Ten Songs for Celebrating President's Day

Categories: List-O-Rama


It is that time of year again. That special time after Mardi Gras, in the middle of Black History Month, when we drop our Valentine's Day chocolates and honor the past and present Presidents of the United States of America (for the shortest month of the year, February seems to really be collecting holidays.) Originally every year on George Washington's birthday, President's Day was formed in an attempt to give American workers more three day weekends (yes, that is a real fact). To me, it just seems like another weekend for giant superstores to offer mediocre sales and make outrageous commercials. Monday, children will be off school, federal organizations will be off work, but for the majority of us, life will go on as usual. In an attempt to liven our celebrations, I propose everyone wear a hat similar to one to the right.

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So here we go. Ten songs in honor of every dead or alive, dirty rascal or political savior to grace the Oval Office:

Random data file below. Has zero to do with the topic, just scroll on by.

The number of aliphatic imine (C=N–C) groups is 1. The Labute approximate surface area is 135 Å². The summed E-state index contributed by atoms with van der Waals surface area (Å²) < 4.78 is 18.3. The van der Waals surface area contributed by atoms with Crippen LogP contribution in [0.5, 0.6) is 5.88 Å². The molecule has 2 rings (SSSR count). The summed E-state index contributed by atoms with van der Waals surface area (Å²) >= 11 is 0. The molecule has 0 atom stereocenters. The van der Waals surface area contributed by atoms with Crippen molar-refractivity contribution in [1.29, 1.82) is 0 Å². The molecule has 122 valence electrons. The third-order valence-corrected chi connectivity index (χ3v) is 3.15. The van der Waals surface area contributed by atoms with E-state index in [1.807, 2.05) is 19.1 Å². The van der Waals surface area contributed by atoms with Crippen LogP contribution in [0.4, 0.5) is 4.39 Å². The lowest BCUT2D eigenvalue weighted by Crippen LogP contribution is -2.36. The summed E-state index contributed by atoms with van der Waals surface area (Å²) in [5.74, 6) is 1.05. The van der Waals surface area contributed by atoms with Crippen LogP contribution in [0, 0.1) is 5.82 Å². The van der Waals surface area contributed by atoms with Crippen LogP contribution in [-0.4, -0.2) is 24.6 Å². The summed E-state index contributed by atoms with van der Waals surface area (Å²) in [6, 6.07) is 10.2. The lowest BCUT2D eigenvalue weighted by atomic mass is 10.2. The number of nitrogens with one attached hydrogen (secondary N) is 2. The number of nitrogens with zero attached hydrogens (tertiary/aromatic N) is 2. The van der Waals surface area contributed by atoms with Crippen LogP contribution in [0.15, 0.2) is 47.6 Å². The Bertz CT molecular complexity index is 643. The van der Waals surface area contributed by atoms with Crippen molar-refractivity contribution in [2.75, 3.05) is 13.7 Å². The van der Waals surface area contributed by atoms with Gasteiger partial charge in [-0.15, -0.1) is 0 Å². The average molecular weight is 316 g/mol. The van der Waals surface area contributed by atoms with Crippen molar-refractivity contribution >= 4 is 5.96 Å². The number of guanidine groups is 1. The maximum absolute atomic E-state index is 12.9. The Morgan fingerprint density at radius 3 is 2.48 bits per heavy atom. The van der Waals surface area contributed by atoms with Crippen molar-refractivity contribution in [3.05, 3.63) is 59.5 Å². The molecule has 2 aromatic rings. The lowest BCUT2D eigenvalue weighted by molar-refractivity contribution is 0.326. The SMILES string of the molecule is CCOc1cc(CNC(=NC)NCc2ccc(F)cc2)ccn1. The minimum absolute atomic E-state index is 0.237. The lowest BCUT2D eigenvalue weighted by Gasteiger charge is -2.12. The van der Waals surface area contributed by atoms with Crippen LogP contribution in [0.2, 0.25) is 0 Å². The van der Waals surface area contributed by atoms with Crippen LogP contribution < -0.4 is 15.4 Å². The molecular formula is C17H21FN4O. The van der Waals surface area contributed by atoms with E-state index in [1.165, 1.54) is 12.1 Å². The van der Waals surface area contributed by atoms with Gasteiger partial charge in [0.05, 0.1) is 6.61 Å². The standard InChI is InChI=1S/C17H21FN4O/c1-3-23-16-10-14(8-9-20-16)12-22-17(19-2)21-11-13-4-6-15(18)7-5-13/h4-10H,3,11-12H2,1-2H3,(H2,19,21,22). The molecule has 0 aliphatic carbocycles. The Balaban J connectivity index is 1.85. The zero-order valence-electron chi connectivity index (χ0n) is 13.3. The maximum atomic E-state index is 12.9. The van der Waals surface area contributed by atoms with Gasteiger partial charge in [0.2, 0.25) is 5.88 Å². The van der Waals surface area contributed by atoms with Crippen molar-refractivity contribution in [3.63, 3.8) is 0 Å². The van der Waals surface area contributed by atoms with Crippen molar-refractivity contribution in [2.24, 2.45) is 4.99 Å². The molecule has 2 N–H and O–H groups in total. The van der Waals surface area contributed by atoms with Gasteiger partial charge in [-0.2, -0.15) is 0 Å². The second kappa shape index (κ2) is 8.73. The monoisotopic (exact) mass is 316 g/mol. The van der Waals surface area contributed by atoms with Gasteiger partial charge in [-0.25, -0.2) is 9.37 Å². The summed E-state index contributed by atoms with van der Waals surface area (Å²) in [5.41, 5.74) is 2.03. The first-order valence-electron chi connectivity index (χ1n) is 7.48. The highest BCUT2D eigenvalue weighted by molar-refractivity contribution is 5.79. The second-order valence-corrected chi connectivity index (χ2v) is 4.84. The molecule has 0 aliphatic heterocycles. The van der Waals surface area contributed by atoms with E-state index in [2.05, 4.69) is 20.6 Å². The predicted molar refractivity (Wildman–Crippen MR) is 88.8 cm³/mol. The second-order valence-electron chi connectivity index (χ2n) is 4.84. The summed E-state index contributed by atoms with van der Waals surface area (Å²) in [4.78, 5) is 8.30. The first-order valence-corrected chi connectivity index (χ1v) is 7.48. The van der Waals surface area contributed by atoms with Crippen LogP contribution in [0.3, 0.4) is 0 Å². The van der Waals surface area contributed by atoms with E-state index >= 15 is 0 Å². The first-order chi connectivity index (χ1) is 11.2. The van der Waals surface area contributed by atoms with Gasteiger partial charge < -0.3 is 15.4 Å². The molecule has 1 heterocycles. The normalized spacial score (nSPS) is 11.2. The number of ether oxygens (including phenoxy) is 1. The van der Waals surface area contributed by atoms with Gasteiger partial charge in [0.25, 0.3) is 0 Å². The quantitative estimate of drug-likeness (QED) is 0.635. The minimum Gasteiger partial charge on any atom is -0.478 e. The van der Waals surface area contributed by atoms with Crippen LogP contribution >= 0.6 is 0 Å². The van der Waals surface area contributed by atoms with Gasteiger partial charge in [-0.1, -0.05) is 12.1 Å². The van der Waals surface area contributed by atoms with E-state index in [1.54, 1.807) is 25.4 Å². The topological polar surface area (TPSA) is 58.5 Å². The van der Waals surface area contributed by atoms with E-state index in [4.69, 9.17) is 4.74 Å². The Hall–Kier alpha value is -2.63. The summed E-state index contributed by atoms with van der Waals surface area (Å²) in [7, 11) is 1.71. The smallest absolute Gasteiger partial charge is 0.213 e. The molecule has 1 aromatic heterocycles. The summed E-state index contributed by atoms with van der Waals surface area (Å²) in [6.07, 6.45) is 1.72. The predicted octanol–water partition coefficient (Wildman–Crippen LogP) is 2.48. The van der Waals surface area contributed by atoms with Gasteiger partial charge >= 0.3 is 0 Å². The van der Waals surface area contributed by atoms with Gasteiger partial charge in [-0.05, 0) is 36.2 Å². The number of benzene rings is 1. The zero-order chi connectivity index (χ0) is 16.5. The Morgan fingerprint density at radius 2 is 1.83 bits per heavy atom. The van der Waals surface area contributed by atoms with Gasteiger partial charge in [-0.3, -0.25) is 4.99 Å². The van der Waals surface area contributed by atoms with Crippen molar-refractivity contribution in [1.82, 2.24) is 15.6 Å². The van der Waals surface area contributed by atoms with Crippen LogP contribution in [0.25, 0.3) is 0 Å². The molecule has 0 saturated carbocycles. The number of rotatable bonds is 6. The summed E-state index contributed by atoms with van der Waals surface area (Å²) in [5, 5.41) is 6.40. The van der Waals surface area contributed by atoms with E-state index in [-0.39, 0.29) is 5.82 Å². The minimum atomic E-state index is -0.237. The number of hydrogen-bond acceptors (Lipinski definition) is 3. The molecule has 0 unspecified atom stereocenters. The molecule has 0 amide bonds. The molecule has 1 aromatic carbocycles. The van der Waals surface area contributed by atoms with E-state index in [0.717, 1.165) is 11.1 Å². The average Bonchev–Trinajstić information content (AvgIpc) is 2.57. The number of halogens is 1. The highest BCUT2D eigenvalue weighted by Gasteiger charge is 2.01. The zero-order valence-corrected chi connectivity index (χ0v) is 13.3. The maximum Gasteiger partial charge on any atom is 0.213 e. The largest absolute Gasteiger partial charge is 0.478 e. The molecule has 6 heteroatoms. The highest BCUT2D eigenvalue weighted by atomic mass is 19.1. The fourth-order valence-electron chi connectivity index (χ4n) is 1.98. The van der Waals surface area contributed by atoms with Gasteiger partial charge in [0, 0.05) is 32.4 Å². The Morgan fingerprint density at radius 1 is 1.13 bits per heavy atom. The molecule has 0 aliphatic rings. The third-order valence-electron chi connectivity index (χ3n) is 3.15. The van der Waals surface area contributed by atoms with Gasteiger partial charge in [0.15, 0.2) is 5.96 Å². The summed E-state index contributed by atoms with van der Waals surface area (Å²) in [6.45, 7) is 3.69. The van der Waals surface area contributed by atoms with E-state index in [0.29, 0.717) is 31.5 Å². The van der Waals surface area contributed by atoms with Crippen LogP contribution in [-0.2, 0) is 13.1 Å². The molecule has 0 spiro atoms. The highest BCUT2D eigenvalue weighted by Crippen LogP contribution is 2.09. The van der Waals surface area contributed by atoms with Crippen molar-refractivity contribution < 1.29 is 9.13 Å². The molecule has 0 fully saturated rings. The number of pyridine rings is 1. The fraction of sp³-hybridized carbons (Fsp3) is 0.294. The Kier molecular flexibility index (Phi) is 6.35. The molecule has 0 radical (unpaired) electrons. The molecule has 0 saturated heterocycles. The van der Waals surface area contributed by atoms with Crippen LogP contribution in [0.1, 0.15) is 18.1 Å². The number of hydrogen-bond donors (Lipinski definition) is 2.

10. Jay-Z - "Dead Presidents"
"I'm out for presidents to represent me./ I'm out for dead presidents to represent me."
Starting with the dead guys, what could be more honorary to the capitalist system that having your face immortalized on money? The ultimate status statement for dead presidents is elevated to stardom in Jay-Z's first single. Just one of many rappers to call attention to the nation's leaders on that cold hard cash. I feel confident saying that Hov has accomplished this goal.

9. The Minutemen - "If Reagan Played Disco"
"If Reagan played disco, he's shoot it to shit."
Sometimes I have dreams. Dreams where Reagan is a DJ in a disco club. And then I wake up with bell bottoms on and I wonder, just for second, if it was real. If there is anything punks hate more than disco, it's Reagan. If there is anything punks hate more than Reagan, it's disco.

8. Johnny Cash - "Mr.Garfield"
"Mr. Garfield been shot down shot down shot down,/ Mr. Garfield been shot down low."
Apparently, Johnny Cash's parents used to sing this song back when he was a kid, according to him (in this video). So it seems American music has been political from 1881, at least. For your quick presidential fact: James A. Garfield was the second president (of four) to be assassinated in U.S. history. Garfield is also the name of a lovable cartoon cat. There is no relation.

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